There are a number of vaccines that can prevent many types of viral and bacterial meningitis.
The vaccines available include:
Children should receive these vaccines as part of the NHS vaccination schedule. Speak to your GP if you're not sure whether your vaccinations are up-to-date.
Meningitis B vaccine
In 2013, a new meningitis B vaccine called Bexsero was approved for use by the European Medicines Agency (EMA).
In March 2014, the government's Joint Committee on Vaccination and Immunisation (JCVI), recommended routine use of the meningitis B vaccine in the UK.
The JCVI has said that the vaccine should be offered to babies at 2, 4 and 12 months of age. However, a number of issues, such as cost and supply, still need to be addressed, so it's likely to be a number of months before the vaccine is introduced.
Read more about the new meningitis B vaccine.
Meningitis vaccines for travellers
Meningococcal bacteria groups A, W and Y are more common elsewhere in the world (see below). If you're travelling abroad, you can be vaccinated against groups A, C, W and Y.
High-risk areas for meningococcal meningitis include parts of Africa and Saudi Arabia.
Vaccination against groups A, C, W and Y meningitis is recommended if you're travelling to a high-risk area and you'll be:
- staying for longer than one month backpacking
- living with locals in rural areas attending the Hajj or Umrah pilgrimages (religious journeys to Mecca, the centre of the Islamic world) in Saudi Arabia
- doing seasonal work in the Hajj area of Saudi Arabia
Visitors arriving in Saudi Arabia for the Hajj and Umrah pilgrimages, and seasonal workers in the Hajj area, require proof of vaccination against groups A, C, W and Y meningitis.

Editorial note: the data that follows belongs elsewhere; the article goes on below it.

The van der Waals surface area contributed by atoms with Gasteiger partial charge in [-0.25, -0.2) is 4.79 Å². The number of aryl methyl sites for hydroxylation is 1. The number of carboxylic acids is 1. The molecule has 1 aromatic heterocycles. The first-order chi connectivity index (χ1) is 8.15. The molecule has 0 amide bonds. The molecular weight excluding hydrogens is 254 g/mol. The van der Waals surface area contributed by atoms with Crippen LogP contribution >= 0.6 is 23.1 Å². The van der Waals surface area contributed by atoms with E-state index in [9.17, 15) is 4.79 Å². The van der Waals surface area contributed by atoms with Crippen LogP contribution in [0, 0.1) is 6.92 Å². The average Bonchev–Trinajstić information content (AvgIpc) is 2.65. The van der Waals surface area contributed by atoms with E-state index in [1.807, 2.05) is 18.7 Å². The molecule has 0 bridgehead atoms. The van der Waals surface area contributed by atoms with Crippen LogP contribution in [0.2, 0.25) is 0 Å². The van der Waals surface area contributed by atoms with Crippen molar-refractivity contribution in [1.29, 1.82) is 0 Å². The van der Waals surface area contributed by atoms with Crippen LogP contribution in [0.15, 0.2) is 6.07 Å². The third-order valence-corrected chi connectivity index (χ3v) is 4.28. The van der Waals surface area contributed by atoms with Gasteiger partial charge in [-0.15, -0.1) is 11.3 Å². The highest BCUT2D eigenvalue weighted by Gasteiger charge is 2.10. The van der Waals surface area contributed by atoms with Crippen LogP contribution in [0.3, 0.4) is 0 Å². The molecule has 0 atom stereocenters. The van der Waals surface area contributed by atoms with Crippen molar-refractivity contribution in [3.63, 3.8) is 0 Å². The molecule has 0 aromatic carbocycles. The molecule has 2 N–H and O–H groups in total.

For up-to-date information about which areas are considered to be high risk see:
Read more about travel vaccinations.
The conjugate ACWY meningococcal vaccine will protect you against groups A, C, W and Y meningitis. It should be given two or three weeks before you travel.
For adults and children over five years of age, a single dose provides protection for about five years. For children who were under five when they were first vaccinated, the vaccine provides protection for 2-3 years.
For infants less than one year old, an initial dose is followed by a second dose one month later. Children over one year of age only require a single dose.
About 1 in 10 people experience soreness and redness at the injection site after having the ACWY meningococcal vaccine. This usually lasts around 24 to 48 hours.
Mild fever can also occur, although this is usually more common in young children than in adults. Severe reactions are very rare.